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About CentaurZ

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  1. CentaurZ

    Lunar X - 2018 JUN 20

    The Lunar X may be seen by telescopic observers in Europe and the Americas during Wednesday 2018 JUN 20 for an approximately four-hour period centered on 15:28 CDT (20:28 UT). This will be an evening event in Europe and an afternoon event in the Americas. The X should appear as the Sun rises on the clustered rims of the craters Blanchinus, La Caille and Purbach, while a waxing Half Moon graces the sky. This is something to check-off from your astronomical “to-do” list. Photos and descriptions of the Lunar X would be welcome additions to this thread.
  2. CentaurZ

    Extra bright Mars

    Indeed, during its late July opposition this year, Mars will be nearly as close and bright as in 2003. These perihelic oppositions occur in intervals of 15 or 17 years. They present the few occurrences in which Mars can briefly appear slightly brighter than Jupiter. I agree that this would have far more to do with its apparent brightness than a dust storm.
  3. Elusive Mercury has commenced its apparition in the early evening western sky following its superior conjunction behind the Sun on 2018 JUN 05. The day-old Moon will appear to the left of Mercury after sunset this evening, June 14, while both are well to the lower right of Venus. Photos and descriptions of Mercury during this apparition would be welcome additions to this thread.
  4. Decimal coordinates are posted to ease interpolation, since few observations are likely to be made at precisely 00:00:00 UT. Highly accurate Solex osculating elements have been utilized.
  5. CentaurZ

    Tour of Yerkes Observatory

    I've been in contact with the head of the local community's Yerkes Future Foundation. Ditto for the chairman of the physics department at Northern Illinois University which is not far from Yerkes Observatory. They are now in contact with each other. While an institution of higher learning is needed to maintain and operate the facility, a homebuilder is needed to develop the surrounding 77 acres near Geneva Lake. Below is a link to an article regarding the Yerkes Future Foundation. Its proposal is essentially a place holder as it seeks prospects with deeper pockets. https://www.chicagomaroon.com/article/2018/5/11/new-group-submits-proposal-keep-yerkes-open/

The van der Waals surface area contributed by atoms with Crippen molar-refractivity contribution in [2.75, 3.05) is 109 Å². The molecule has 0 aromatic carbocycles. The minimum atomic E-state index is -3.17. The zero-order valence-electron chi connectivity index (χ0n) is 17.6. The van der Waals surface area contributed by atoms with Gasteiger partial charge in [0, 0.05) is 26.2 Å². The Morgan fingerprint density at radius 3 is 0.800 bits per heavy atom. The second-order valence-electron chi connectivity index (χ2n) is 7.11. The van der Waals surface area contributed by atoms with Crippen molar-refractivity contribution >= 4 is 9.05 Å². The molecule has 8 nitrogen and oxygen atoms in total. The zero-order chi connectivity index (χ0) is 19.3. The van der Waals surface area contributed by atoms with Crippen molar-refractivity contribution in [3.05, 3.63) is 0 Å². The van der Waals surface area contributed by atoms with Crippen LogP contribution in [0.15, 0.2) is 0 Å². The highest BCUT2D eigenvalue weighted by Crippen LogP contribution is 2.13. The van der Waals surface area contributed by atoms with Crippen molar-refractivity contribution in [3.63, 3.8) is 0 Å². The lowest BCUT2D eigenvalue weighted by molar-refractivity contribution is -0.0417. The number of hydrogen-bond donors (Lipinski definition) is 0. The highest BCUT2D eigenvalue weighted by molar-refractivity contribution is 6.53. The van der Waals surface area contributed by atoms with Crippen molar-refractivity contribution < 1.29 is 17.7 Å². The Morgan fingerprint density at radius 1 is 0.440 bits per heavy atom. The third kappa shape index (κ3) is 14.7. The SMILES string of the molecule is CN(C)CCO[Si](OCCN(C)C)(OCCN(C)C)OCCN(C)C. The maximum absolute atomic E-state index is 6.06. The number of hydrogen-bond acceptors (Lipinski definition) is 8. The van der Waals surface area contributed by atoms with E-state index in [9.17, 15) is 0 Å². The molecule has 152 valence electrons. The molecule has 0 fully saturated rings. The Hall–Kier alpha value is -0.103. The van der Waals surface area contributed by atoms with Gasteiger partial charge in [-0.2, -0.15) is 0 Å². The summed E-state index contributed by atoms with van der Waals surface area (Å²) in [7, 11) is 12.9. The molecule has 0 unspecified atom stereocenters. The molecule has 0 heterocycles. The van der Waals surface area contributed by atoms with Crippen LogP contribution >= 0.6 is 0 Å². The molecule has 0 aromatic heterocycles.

6. CentaurZ

    June New Moon Spotting

    It’s a challenge every month to spot the New Moon after sunset by naked eye (or eyeglasses) as early as possible. I use the term New Moon in its classical sense of one’s first sighting of the Moon after its monthly solar conjunction (Dark Moon). The Dark Moon (which some call New Moon) will be in geocentric longitudinal conjunction with the Sun on 2018 JUN 13 at 19:43 UT (14:43 CDT). During the half year prior to the Summer Solstice, sighting a very young Moon is usually easiest. Many observers on either side of the Atlantic with clear skies should be able to spot the crescent Moon after sunset when aged a day or more on Thursday, June 14. It will be seen to the left of Mercury and well to the lower right of Venus. Photos and descriptions of this month’s young crescent Moon would be welcome additions to this thread. Below is a photo I took from Arlington Heights, Illinois on 2011 JUL 02 at 20:58 CDT when the Moon was aged 1.7 days. Further down is a depiction of how the Moon will appear in the Chicagoland western sky after sunset on 2018 JUN 14.